The music is central and endlessly absorbing, the performances very personal and characteristic, poetic and well beyond what words can express.

I am put into a place of wonder and ecstatic appreciation as I hear the album once again. This is music of great value, performances of great presence.

A hearty and heartfelt recommendation I give for this one!

Tuesday, October 18, 2016

Carolina Eyck, Fantasias for Theremin and String Quartet

The theremin was one of the very first purely electronic instruments. Science fiction flicks, the Beach Boys' "Good Vibrations," the sound of the instrument has been in our musical folkways for a long time, yet not as many new music works have featured the instrument as one might have expected. Part of that has to do with the genuine challenge that playing the instrument well poses.

Carolina Eyck is one of the present-day masters of the theremin. She also is a composer of talent. Put the two together and you have her Fantasias for Theremin and String Quartet (Butterscotch Records CD and LP BSR-015), joining her instrumental prowess with the American Contemporary Music Ensemble String Quartet for six postmodern-modern journeys into spacious realms of the new. Readers may recall Kalevi Aho's "Concerto for Theremin" recording that features Ms. Eyck in a prominent role. That was posted on here last September 24, 2014.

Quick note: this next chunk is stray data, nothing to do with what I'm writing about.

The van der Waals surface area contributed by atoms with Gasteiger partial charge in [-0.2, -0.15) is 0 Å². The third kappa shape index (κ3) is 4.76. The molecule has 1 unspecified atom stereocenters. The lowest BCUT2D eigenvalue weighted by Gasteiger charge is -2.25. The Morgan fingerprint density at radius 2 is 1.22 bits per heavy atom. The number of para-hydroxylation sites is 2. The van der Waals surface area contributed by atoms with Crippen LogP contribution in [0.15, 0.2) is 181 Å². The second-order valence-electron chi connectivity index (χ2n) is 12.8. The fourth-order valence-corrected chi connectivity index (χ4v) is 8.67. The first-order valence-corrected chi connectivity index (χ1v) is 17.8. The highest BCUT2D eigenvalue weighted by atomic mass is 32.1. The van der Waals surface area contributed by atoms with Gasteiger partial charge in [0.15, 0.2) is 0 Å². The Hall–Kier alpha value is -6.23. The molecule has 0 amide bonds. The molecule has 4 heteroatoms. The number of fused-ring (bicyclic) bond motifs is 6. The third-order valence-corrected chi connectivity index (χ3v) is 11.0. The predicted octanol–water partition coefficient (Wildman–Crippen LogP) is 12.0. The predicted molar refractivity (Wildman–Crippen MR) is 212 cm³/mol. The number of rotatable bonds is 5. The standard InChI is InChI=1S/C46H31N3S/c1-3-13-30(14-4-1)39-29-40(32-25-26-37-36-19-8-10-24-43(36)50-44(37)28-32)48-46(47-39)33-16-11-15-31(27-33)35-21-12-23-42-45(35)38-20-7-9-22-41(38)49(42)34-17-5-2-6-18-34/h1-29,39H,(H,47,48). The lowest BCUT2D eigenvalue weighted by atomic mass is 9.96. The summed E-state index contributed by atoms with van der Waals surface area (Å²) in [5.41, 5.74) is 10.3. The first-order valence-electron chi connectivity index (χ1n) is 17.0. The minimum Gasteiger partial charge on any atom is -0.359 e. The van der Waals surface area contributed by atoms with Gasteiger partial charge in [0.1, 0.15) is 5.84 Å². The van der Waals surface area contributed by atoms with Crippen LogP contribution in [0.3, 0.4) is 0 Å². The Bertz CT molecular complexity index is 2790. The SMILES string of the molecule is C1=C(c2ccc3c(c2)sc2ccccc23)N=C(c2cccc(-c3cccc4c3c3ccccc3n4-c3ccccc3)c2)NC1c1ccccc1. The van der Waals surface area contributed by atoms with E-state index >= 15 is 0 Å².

The string quartet on these compositions forms the all-important melodic and harmonically patterned backdrops over which Eyck's theremin soars. The fantasia form opens up the music to a wide set of contexts with the emphasis on expression and dreamy soundscapes.

Ms. Eyck triumphs both instrumentally and compositionally for some of the most important and engaging theremin music of our times.

Enthusiastically recommended.

Monday, October 17, 2016

Grand Piano Masters, Concertos By Beethoven & Ustvolskaya, Patricia Hase, Ensemble Galina, Peter Leipold